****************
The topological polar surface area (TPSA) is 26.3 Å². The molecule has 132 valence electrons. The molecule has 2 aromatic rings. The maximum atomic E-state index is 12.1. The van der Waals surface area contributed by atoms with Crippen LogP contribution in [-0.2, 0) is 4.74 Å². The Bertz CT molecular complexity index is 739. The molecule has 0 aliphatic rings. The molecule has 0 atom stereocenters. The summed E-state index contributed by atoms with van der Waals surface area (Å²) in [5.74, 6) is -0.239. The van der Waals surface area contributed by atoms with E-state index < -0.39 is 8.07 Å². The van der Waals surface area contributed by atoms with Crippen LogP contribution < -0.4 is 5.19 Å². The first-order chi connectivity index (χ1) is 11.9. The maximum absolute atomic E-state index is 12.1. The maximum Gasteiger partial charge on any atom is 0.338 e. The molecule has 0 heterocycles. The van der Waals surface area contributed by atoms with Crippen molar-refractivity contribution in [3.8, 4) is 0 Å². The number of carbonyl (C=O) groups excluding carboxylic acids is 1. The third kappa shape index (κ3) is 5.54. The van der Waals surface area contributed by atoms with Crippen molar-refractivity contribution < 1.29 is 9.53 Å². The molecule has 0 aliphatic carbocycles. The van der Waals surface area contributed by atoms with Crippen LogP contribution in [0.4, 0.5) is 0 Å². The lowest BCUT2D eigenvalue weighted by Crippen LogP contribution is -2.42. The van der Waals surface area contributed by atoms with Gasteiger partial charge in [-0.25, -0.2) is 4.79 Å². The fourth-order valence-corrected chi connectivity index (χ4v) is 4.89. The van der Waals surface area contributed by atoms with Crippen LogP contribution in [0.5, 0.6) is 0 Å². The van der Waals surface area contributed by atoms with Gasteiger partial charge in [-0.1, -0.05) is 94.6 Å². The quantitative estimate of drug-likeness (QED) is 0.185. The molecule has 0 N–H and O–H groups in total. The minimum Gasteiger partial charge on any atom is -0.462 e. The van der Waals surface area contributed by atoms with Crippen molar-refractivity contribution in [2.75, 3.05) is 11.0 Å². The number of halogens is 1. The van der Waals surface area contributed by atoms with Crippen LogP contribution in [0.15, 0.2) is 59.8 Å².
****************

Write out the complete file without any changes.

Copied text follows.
The topological polar surface area (TPSA) is 26.3 Å². The molecule has 132 valence electrons. The molecule has 2 aromatic rings. The maximum atomic E-state index is 12.1. The van der Waals surface area contributed by atoms with Crippen LogP contribution in [-0.2, 0) is 4.74 Å². The Bertz CT molecular complexity index is 739. The molecule has 0 aliphatic rings. The molecule has 0 atom stereocenters. The summed E-state index contributed by atoms with van der Waals surface area (Å²) in [5.74, 6) is -0.239. The van der Waals surface area contributed by atoms with E-state index < -0.39 is 8.07 Å². The van der Waals surface area contributed by atoms with Crippen LogP contribution < -0.4 is 5.19 Å². The first-order chi connectivity index (χ1) is 11.9. The maximum absolute atomic E-state index is 12.1. The maximum Gasteiger partial charge on any atom is 0.338 e. The molecule has 0 heterocycles. The van der Waals surface area contributed by atoms with Crippen molar-refractivity contribution in [3.8, 4) is 0 Å². The number of carbonyl (C=O) groups excluding carboxylic acids is 1. The third kappa shape index (κ3) is 5.54. The van der Waals surface area contributed by atoms with Crippen molar-refractivity contribution < 1.29 is 9.53 Å². The molecule has 0 aliphatic carbocycles. The van der Waals surface area contributed by atoms with Crippen LogP contribution in [0.4, 0.5) is 0 Å². The lowest BCUT2D eigenvalue weighted by Crippen LogP contribution is -2.42. The van der Waals surface area contributed by atoms with Gasteiger partial charge in [-0.25, -0.2) is 4.79 Å². The fourth-order valence-corrected chi connectivity index (χ4v) is 4.89. The van der Waals surface area contributed by atoms with Crippen LogP contribution in [0.5, 0.6) is 0 Å². The van der Waals surface area contributed by atoms with Gasteiger partial charge in [-0.1, -0.05) is 94.6 Å². The quantitative estimate of drug-likeness (QED) is 0.185. The molecule has 0 N–H and O–H groups in total. The minimum Gasteiger partial charge on any atom is -0.462 e. The van der Waals surface area contributed by atoms with Crippen molar-refractivity contribution in [2.75, 3.05) is 11.0 Å². The number of halogens is 1. The van der Waals surface area contributed by atoms with Crippen LogP contribution in [0.15, 0.2) is 59.8 Å².